One Remedy to the National Teacher Shortage: Hiring Professionals from Abroad
Nicole S. Schram | 06.27.23
As the new academic year approaches, school districts and institutions of higher education in Wisconsin and throughout the US are experiencing employee shortages at alarming levels. As of late June 2023, there are nearly 300 vacancies for teachers, administrators and support staff in the Madison Metropolitan School District alone. While there are multiple factors contributing to the US teacher shortage, one possible solution to consider is expanding recruiting efforts and hiring professionals from other countries.
Below are a few concrete ideas for recruiting school staff from overseas, and a list of the four most common temporary work visas available to foreign workers filling jobs at schools, colleges, and universities. With quick action, school districts may be able to place highly qualified, motivated, and passionate foreign teachers in classrooms before September.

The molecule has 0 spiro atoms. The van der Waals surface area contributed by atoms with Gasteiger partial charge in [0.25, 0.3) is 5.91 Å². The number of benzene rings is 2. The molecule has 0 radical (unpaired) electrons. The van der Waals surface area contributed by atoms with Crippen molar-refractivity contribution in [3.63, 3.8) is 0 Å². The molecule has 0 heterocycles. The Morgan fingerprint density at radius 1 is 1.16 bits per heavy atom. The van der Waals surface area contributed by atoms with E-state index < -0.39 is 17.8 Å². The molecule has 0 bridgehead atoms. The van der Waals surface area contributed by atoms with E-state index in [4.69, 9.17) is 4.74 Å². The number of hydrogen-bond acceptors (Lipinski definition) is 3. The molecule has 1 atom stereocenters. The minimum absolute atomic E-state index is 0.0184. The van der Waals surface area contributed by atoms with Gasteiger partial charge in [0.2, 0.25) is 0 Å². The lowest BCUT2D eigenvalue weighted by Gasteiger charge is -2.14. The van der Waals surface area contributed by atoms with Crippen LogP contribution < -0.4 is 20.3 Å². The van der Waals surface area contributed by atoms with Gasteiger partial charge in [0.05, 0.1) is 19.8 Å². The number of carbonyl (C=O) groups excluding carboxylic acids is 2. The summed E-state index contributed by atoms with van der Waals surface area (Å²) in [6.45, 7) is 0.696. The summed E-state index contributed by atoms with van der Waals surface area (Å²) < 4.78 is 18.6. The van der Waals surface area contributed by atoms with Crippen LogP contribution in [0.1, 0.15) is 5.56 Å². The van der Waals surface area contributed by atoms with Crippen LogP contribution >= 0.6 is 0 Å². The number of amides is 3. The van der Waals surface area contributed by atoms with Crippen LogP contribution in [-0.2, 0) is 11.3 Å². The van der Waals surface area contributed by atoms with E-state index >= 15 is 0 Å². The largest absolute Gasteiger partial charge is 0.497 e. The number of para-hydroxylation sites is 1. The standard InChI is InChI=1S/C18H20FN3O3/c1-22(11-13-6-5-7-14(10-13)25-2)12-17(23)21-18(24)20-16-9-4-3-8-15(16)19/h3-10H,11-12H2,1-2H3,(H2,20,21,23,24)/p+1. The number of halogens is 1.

J‑1: for Exchange Teachers (and Professors)
J-1 - Key Takeaways
- Duration: 3 years initial, 2 year extension.
- Pros: Inexpensive application. Employer pays no FICA. Potentially fast. Recruiting help available.
- Cons: Limited professions.
The US State Department created the J‑1 exchange program to promote cultural exchange and the sharing of knowledge and skills. It oversees the exchange program by requiring employees and employers to apply through a “J‑1 Sponsor” certified by the State Department. J‑1 exchanges are available for various professions, including teachers (primary and secondary) and professors (higher education), and the requirements for each program are different.
Some J‑1 Sponsors and their affiliates provide “placement” services to connect pre-qualified and available foreign teachers with US schools, often for an additional fee.